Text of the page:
The value of anarchist mapping for changing society. A discussion with: Simon Critchley, Ernst van den Hemel and Baruch Gottlieb
Geography is often seen as the scientific view of the world par excellence. It maps, it charts, it determines what is important. Yet at the same time, there is a long-standing link between geography and that which is often associated with a resistance to authority from above: anarchism. Famous anarchist Peter Kropotkin, himself a geographer, wrote:
“Geography must render, moreover, another far more important service. It must teach us, from our earliest childhood, that we are all brethren, whatever our nationality. Geography must be (…) a means of dissipating prejudices and of creating other feelings more worthy of humanity.”
It is the goal of contemporary philosopher Simon Critchley to reinstate anarchism as a way of changing social relations. And, in a recent conference, Critchley reiterated the desire for new maps that are able to create a new view on the world that distances itself from dominant perspectives: “we are in desperate need of new maps”.
During this event we discuss the potential of anarchism a means to understand our world. Why were so many anarchists geographers? What would an anarchist map look like? How can contemporary ways of mapping reality be used to “dissipate prejudices”? And what on earth is “mystical anarchism”?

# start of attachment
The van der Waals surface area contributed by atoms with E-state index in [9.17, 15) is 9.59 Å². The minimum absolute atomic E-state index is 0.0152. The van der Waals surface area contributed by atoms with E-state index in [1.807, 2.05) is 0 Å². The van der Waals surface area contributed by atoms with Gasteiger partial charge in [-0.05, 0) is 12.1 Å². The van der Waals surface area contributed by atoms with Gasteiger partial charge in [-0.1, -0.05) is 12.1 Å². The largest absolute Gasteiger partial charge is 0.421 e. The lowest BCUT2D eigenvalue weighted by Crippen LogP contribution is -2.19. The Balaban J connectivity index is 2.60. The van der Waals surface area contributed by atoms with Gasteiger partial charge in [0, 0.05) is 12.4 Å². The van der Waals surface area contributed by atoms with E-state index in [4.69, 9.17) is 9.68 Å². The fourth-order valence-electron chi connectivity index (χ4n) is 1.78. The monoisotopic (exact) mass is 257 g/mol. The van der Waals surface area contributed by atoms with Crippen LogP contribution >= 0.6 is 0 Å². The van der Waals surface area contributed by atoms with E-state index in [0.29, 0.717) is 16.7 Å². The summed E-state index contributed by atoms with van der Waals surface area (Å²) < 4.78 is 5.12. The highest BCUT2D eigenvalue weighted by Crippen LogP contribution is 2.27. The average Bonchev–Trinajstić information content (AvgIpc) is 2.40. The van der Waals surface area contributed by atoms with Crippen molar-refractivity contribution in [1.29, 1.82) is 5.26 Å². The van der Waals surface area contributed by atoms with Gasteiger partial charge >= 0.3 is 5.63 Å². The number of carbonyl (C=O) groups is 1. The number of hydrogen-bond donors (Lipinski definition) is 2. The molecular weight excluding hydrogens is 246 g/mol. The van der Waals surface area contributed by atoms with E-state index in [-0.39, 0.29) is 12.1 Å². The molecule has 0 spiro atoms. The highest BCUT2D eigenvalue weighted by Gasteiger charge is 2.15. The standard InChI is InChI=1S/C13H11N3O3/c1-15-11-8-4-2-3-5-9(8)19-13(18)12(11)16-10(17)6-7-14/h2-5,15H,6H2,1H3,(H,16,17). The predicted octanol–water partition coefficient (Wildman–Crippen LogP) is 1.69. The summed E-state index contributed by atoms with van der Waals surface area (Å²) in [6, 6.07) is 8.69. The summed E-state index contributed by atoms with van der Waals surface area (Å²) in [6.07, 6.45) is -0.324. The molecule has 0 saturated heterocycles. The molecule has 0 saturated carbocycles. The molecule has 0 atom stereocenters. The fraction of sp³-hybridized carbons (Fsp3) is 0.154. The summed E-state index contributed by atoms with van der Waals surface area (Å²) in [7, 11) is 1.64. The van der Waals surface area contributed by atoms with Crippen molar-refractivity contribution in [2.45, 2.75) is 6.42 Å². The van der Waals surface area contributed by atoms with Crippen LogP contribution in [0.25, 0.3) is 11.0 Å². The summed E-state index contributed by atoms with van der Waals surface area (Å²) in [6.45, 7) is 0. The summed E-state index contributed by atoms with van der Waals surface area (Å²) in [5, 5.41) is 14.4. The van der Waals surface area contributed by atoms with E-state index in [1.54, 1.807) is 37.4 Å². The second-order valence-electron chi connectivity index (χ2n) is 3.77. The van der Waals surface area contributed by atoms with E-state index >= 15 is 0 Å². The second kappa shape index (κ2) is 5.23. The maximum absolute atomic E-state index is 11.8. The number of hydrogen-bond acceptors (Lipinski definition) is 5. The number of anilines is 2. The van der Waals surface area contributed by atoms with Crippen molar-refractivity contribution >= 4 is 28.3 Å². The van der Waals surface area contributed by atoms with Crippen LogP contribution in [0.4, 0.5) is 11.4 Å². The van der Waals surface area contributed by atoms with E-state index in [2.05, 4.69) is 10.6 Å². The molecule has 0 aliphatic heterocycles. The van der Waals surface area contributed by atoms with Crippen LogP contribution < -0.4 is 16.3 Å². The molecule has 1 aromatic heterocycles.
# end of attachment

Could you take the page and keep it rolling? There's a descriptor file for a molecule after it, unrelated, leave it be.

The discussion takes place in de Vondelbunker, an old atomic bomb shelter that is now the home of Schijnheilig, a nomadic collective that claims neglected spaces and aims to transform them into creative, freely accessible and non-commercial places.
Simon Critchley is an anarchist. He is also professor of philosophy at the New School, New York and at Tilburg University. He also acts as chief philosopher at the International Necronautical Society. Amongst his publications are: Infinitely Demanding (2007) and The Faith of the Faithless (2012).
Ernst van den Hemel is a scholar of literature and theology and part of the collective Schijnheilig. He published Calvinisme en Politiek: Tussen Verzet en Berusting (2009), and Alain Badiou’s inesthetica: kunst, politiek en filosofie (forthcoming).
This discussion is a follow-up to the Digital Methods Summer School 2012, which analyzed various forms of tracing data and mapping practices. The Digital Methods Summer School is organized by the department of New Media & Digital Culture, University of Amsterdam.
Picture: Detail from Heath Bunting’s map of a Terrorist
Monday 9 July 20:30